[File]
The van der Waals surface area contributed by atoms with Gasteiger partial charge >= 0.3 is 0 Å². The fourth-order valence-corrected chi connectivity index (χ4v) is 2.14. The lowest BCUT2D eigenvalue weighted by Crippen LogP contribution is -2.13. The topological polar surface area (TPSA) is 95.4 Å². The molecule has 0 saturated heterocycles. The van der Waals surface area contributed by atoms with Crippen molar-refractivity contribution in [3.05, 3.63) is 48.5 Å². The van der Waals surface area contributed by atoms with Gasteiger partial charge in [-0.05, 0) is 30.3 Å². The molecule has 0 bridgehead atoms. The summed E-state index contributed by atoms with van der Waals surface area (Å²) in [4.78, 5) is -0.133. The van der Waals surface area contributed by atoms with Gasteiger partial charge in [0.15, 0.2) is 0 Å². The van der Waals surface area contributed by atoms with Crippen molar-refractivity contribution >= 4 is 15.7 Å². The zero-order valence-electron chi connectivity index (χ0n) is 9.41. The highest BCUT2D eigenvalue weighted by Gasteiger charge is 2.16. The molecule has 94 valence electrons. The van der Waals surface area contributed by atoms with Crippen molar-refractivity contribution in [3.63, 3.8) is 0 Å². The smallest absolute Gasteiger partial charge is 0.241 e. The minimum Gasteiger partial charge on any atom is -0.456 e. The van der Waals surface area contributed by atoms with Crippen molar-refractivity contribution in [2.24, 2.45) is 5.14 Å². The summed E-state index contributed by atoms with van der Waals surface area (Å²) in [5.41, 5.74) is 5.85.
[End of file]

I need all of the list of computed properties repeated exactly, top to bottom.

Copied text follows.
The van der Waals surface area contributed by atoms with Gasteiger partial charge >= 0.3 is 0 Å². The fourth-order valence-corrected chi connectivity index (χ4v) is 2.14. The lowest BCUT2D eigenvalue weighted by Crippen LogP contribution is -2.13. The topological polar surface area (TPSA) is 95.4 Å². The molecule has 0 saturated heterocycles. The van der Waals surface area contributed by atoms with Crippen molar-refractivity contribution in [3.05, 3.63) is 48.5 Å². The van der Waals surface area contributed by atoms with Gasteiger partial charge in [-0.05, 0) is 30.3 Å². The molecule has 0 bridgehead atoms. The summed E-state index contributed by atoms with van der Waals surface area (Å²) in [4.78, 5) is -0.133. The van der Waals surface area contributed by atoms with Gasteiger partial charge in [0.15, 0.2) is 0 Å². The van der Waals surface area contributed by atoms with Crippen molar-refractivity contribution >= 4 is 15.7 Å². The zero-order valence-electron chi connectivity index (χ0n) is 9.41. The highest BCUT2D eigenvalue weighted by Gasteiger charge is 2.16. The molecule has 94 valence electrons. The van der Waals surface area contributed by atoms with Crippen molar-refractivity contribution in [3.63, 3.8) is 0 Å². The smallest absolute Gasteiger partial charge is 0.241 e. The minimum Gasteiger partial charge on any atom is -0.456 e. The van der Waals surface area contributed by atoms with Crippen molar-refractivity contribution in [2.24, 2.45) is 5.14 Å². The summed E-state index contributed by atoms with van der Waals surface area (Å²) in [5.41, 5.74) is 5.85.